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Lagarde’s Exit, Fresh Beginning For IMF?



In about two months from now, a new managing director will assume duties at the International Monetary Fund (IMF) as Christine Lagarde announced recently that she would be stepping down as the Fund’s managing director in September.

Lagarde tendered her resignation, which will take effect from September 12. The executive board of the fund accepted her resignation and said that it would begin a selection process promptly.

IMF executive board said her legacy of achievements has made a lasting imprint on the fund. According to them, under her guidance, the fund successfully helped its members navigate a complex and unprecedented set of challenges, including the impact of the global financial crisis and its aftershocks.

It is also instructive to note that Lagarde’s exit coincides with the 75th anniversary of the Bretton Woods conference in New Hampshire in 1944, when 44 countries founded the IMF and the World Bank as the pillars of a global financial order. Analysts have said Lagarde’s exit may be an opportunity to address the contentious issue of outdated convention that Europe appoints the head of the IMF and the United States appoints the head of the World Bank.

IMF and World Bank’s leadership has always been the fiefdom of the Europeans and Americans, a development analysts say does not reflect the rising power of emerging economies and the shifts in market activity expected over the coming decades.

As Largarde waits to be appointed as head of the European Central Bank, her replacement may be a timely opportunity to introduce an open process based on merit. IMF would need to take a second look at its shareholding system. Perhaps, the Fund is considering it seriously. The acting managing director,  David Lipton noted recently that  the Fund cannot expect to retain global reach and resources unless countries gaining in importance gain appropriately in their stay in the fund.

If Lipton’s statement means allowing countries that are emerging in the global economic circle have more stakes in the Fund, then that may challenge the quota-based IMF shareholding system which is based on economic influence, with the US having more than a 16 per cent share of voting power compared with 6.15 for Japan and 6.09 for China, the world’s second largest economy.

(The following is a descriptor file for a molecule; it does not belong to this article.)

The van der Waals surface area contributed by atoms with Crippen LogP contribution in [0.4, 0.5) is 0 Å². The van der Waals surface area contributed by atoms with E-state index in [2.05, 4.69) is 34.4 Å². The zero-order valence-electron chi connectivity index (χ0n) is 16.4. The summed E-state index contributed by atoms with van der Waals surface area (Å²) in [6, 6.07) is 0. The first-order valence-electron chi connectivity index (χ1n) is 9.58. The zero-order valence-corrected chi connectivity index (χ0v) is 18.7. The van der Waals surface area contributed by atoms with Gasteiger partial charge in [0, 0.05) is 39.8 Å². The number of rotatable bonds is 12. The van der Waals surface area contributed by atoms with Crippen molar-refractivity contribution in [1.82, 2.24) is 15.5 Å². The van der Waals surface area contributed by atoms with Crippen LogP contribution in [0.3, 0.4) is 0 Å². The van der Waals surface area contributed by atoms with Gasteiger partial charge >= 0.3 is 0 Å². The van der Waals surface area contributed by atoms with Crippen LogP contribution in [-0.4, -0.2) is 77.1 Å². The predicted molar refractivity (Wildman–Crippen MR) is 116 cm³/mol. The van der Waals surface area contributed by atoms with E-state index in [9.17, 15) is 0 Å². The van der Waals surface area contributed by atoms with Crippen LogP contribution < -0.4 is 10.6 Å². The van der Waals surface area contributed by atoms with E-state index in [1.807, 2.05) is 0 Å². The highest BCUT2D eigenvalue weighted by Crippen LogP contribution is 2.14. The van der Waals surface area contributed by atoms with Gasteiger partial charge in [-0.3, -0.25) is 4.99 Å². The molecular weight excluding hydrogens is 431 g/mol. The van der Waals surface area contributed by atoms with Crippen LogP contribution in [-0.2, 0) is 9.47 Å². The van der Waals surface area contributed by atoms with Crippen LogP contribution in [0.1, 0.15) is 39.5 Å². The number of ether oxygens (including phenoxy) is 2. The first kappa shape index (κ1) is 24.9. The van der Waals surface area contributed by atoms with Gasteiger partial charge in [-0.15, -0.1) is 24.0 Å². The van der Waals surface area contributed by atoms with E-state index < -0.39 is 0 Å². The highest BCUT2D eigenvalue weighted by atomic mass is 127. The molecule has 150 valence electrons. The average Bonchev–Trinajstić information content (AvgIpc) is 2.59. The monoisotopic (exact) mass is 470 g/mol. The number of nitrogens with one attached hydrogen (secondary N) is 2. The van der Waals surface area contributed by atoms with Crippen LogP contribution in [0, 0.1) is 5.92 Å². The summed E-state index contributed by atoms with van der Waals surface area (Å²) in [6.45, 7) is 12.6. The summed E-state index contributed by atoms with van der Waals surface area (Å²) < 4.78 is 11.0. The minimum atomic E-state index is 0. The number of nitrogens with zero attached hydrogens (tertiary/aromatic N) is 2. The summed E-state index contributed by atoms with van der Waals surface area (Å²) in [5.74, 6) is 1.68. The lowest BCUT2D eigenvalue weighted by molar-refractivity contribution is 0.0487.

For IMF to remain relevant, Lagarde’s successor needs to drive adaptation to a bewildering range of challenges, from the rise of new economic powers like China and India, to financial technologies that will revolutionise payment systems, to climate change, to the emergence of new financial centres and to the risk of digital currencies. If global leaders want the IMF to achieve its mission of ensuring international financial stability, they must also do more to depoliticize the fund.

The IMF needs a managing director of the highest calibre, chosen through an open competition not evidently tainted by national politics. But that would only be the first step. The fund should also replace its politically appointed deputy managing directors with technocratic deputies, also chosen through a competitive process. And this core team should be supported by a Council in the style of the Bank of England’s Monetary Policy Council, comprising world-class economists and policy makers.

With such a decision making body at the top, the IMF, backed by its outstanding staff, could have the credibility to make tough lending decisions during crises. Such a structure would allow the IMF policy recommendations to benefit from sound economic thinking, rather than being swayed by the foreign policy and financial interests of the U.S. and Europe.

The IMF should get rid of the executive board that has, for decades, largely rubber-stamped decisions made in Washington and European capitals. Its members could retain an advisory function, and the fund’s management could periodically answer to them for its decisions – just as central bank governors’ report to national legislatures.

The world economy is entering another perilous phase. This is not the moment for another backroom deal. The IMF needs a fresh beginning. The IMF and World Bank are no longer the only potential financial backer for countries with financial assistance. China has proven to be a major investor which has altered the financial circumstances of some countries, especially on the African continent.